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(Winner of the Fall 2019 Aura Estrada Short Story Contest)


Incantatory. Dream-like. Lyrical. Heady, like good red wine. A refreshing interpretation of the theme of allies. A poignant testament and exploration of “in-betweeness”, of living in and negotiating worlds within and without. It reads like a condensed novel. Looking forward to more stories from Li. —Yvonne Adhiambo Owuor, Fall 2019 Aura Estrada Contest judge

THE CHINESE WECHAT MOTHERS were the first to tell me I was pregnant. They know my body better than I do. I’ve known about the Chinese WeChat mothers since I was born but have never met a single one of them. My mother was added to the group when she went back to Shanghai to visit my grandma. Without even asking, my mother downloaded WeChat onto my phone. “They need to know you exist”, she told me when she returned. “They will help you. They understand.” I don’t even know what the Chinese WeChat mothers look like. Their profile pictures are usually zoomed-in photos of their children’s faces. The Chinese WeChat mothers never go by their own names, only by their children’s, something like Meis_mother_828. The Chinese WeChat mothers are even hidden to themselves.

The Chinese WeChat mothers are there to make sure things go right. They exist to make sure mothering happens for little Chinese boys and girls the way mothering should—exact, methodical, constant. Legend has it that the Chinese WeChat mothers have always been a group, even before WeChat existed. Always waiting for a husband to come home, for a child to come back to them. Always looking forward to telling a new mother what can’t be done.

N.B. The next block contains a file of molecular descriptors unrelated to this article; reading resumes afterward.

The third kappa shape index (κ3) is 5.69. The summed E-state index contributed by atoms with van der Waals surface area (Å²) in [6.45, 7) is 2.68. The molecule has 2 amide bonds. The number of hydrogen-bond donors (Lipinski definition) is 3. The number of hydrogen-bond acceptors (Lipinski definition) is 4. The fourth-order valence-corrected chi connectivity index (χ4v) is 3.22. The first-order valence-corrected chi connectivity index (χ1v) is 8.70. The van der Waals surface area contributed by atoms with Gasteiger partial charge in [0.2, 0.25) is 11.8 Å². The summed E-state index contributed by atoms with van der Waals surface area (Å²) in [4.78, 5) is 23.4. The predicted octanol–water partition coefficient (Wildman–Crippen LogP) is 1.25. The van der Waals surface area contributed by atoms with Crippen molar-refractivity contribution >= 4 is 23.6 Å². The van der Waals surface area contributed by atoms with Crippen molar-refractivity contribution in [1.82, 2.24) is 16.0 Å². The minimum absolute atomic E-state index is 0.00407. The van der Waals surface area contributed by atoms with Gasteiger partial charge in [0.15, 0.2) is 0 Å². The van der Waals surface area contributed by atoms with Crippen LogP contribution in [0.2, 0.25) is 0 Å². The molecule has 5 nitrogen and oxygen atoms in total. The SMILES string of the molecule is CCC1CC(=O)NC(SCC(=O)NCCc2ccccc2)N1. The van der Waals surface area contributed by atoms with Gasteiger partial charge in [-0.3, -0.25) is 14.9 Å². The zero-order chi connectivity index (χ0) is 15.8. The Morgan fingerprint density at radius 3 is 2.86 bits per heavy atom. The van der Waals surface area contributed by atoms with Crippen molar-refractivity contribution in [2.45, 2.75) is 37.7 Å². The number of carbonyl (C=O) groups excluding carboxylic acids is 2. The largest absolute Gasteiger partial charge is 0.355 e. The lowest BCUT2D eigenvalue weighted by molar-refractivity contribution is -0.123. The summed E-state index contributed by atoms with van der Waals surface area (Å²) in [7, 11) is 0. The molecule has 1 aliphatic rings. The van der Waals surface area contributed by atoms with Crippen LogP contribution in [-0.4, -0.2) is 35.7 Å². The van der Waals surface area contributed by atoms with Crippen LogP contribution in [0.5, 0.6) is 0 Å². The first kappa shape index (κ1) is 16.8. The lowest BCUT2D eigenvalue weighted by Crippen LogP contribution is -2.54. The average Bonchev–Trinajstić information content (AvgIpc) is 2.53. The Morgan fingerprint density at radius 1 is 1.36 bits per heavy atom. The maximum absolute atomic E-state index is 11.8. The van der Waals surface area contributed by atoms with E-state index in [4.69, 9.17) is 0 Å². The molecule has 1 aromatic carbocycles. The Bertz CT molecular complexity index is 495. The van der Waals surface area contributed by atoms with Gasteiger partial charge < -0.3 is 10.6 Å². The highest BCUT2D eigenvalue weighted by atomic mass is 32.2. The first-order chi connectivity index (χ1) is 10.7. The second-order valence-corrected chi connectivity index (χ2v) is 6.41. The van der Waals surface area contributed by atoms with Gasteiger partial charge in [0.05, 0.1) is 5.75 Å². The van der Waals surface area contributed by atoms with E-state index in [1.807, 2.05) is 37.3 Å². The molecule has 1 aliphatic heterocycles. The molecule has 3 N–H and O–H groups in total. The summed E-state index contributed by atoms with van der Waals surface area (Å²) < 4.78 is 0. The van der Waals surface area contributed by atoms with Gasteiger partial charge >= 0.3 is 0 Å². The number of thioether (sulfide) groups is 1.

The night they tell me I’m pregnant, I’m in bed with my husband. We’ve been married for two years. I lie and tell people we’ve only been married for a month. They bring up the fact that he’s white less this way, certain the mistake will undo itself with time.

Every night before I go to sleep, I open up Snapchat and scroll until I get to the face swap filter. I only downloaded Snapchat for this filter. In the dead of night, I stretch out my right arm and hold my phone above our two heads. The phone screen lights up our faces and makes our skin look like shiny puddles of curdled milk. The first time it happened, I couldn’t help but let out a tiny scream. Sometimes I get Max’s eyes and he gets my nose. Other times, I get his thinner lips and he gets my thinner eyebrows. Each face swap is different—something newly stolen, newly returned. One time, the app didn’t even recognize my face and only recognized his. I kept tapping the screen, willing the phone to see me. The phone always sees my husband.

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About Boston Review

Allies is the first publication of Boston Review's newly inaugurated Arts in Society department. A radical revisioning of the magazine's poetry and fiction, the department unites them—along with cultural criticism and belles lettres—under a project that explores how the arts can speak directly to the most pressing political and civic concerns of our age, from growing inequality to racial and gender regimes, a disempowered electorate, and a collapsing natural world.